Plastic vs Galvanized Waterers

Discussion in 'Feeding & Watering Your Flock' started by Rooster Cogburn, Aug 31, 2010.

  1. Rooster Cogburn

    Rooster Cogburn Chillin' With My Peeps

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    Aug 12, 2010
    S.W. Washington State
    I'm shopping for a three gallon waterer. I can't understand how a plastic waterer can cost $25-$30 but I like the kind that can be filled from the top, (little giant). Anyone have problems with plastic waterers cracking in winter? Wondering if galvanized would be better.
     
  2. chickenlady08

    chickenlady08 Chillin' With My Peeps

    Jul 27, 2009
    Eastern Shore, VA
    Well first of all I would guess it would depend on you weather or your temps. If it get very cold there then stick with the galvanized waterers and you can buy a heater made for setting the galvanized waterer on top of and this keeps them from freezing. I use galvanized waterers inside of my coops all year. Summer time I use some plastic ones put around in different areas so they can always be able to have water and don't have to travel back to the coops to get some. Also if you ever put ACV or other meds inside the galvanized waterers they will corrode them and you will have to go but more. Trust me I did this and they aren't cheap. And another thing is that I don't feel 100% comfortable with the plastic waterers on the heaters even though some are made specifically for that purpose. Plastic and heat worry me just a bit.
     
  3. Rooster Cogburn

    Rooster Cogburn Chillin' With My Peeps

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    Aug 12, 2010
    S.W. Washington State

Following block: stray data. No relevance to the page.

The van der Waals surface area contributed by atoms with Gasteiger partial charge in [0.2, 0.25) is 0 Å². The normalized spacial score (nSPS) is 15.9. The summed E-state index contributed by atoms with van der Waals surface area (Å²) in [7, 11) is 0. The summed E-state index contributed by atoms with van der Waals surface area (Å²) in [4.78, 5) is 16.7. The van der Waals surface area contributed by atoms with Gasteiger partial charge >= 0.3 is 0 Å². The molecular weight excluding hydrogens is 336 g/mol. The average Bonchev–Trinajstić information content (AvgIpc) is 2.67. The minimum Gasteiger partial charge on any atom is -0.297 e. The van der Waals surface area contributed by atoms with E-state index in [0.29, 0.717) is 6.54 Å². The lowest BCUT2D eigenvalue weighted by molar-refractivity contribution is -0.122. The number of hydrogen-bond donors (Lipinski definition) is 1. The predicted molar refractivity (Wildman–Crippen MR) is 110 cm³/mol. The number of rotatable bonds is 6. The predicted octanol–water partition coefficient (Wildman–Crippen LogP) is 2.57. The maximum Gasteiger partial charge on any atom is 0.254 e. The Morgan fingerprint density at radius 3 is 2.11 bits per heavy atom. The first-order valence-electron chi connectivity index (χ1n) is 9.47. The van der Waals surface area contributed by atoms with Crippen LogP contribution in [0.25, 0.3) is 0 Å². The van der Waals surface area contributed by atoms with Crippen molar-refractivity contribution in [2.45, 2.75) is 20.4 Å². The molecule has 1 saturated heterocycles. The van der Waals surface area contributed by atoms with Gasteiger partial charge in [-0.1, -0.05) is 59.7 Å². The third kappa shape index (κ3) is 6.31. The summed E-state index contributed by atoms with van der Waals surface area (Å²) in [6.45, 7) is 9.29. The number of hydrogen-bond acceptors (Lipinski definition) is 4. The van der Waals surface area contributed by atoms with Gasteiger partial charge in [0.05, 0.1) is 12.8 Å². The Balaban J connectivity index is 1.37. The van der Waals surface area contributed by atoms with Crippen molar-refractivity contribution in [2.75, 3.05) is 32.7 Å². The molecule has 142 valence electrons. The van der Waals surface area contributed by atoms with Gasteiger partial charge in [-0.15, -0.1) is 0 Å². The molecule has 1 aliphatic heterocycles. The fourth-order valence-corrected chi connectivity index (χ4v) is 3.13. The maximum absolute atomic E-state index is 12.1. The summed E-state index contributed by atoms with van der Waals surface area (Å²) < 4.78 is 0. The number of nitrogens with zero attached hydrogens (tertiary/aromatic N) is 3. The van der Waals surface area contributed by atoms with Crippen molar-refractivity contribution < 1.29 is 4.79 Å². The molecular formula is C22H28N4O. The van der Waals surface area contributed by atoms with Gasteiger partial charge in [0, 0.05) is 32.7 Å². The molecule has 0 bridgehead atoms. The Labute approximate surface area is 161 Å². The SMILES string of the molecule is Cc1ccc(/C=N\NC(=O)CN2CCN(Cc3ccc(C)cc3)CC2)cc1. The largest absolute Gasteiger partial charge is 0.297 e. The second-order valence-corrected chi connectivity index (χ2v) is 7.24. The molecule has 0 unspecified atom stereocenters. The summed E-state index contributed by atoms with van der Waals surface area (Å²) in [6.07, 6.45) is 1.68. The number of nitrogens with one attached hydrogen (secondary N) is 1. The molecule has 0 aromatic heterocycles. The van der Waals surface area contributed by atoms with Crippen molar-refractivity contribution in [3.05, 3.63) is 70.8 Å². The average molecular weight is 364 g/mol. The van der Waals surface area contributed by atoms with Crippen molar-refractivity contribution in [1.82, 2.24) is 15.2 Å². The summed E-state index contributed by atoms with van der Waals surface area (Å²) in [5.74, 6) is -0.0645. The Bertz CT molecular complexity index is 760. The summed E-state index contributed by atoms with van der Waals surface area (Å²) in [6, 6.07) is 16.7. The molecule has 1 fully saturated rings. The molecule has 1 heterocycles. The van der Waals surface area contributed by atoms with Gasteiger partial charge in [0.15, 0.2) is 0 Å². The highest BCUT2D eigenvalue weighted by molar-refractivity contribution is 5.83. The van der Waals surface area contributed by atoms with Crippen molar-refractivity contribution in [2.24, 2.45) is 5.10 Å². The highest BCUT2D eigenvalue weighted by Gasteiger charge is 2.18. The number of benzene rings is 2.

Chickenlady, thanks. I was wondering about plastic waterers on heaters. It does get below freezing here and I'll need to deal with that. It seems that it's a wash between rusting galvanized and freezing plastic waterers.
     
  4. chickenlady08

    chickenlady08 Chillin' With My Peeps

    Jul 27, 2009
    Eastern Shore, VA
    Quote:Total agreement with you on this one. I would love to one day have the auto watering system set up. Don't know if it will ever happen but it is a dream, but would prob have to use the waterers in the winter because the winters are getting worse around here.

    Good Luck and hope I helped ya out at least a little bit.
     
  5. StupidBird

    StupidBird Chillin' With My Peeps

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    Apr 8, 2009
    GA
    Good topic, I have also wondered. The galvanized one is a year and a half old and already rusting in the water trough part. red and black rust must be scrubbed off every couple days. I have not used acv. It froze solid several times last winter.

    Between freezing, rusting, heater damage, and cleaning issues, how does those nipple water system stack up?
     
  6. Casey3043

    Casey3043 Chillin' With My Peeps

    Yes, galvanized waterers rust out and have to be replaced every two or three years, but you can place them on a heater and it works great. Love to see that steam rising from the waterer on a cold morning.

    I have several plastic ones that I seldom use any more because they get algae inside and are hard to clean. Also it's hard to screw the top on tight enough to keep them from leaking.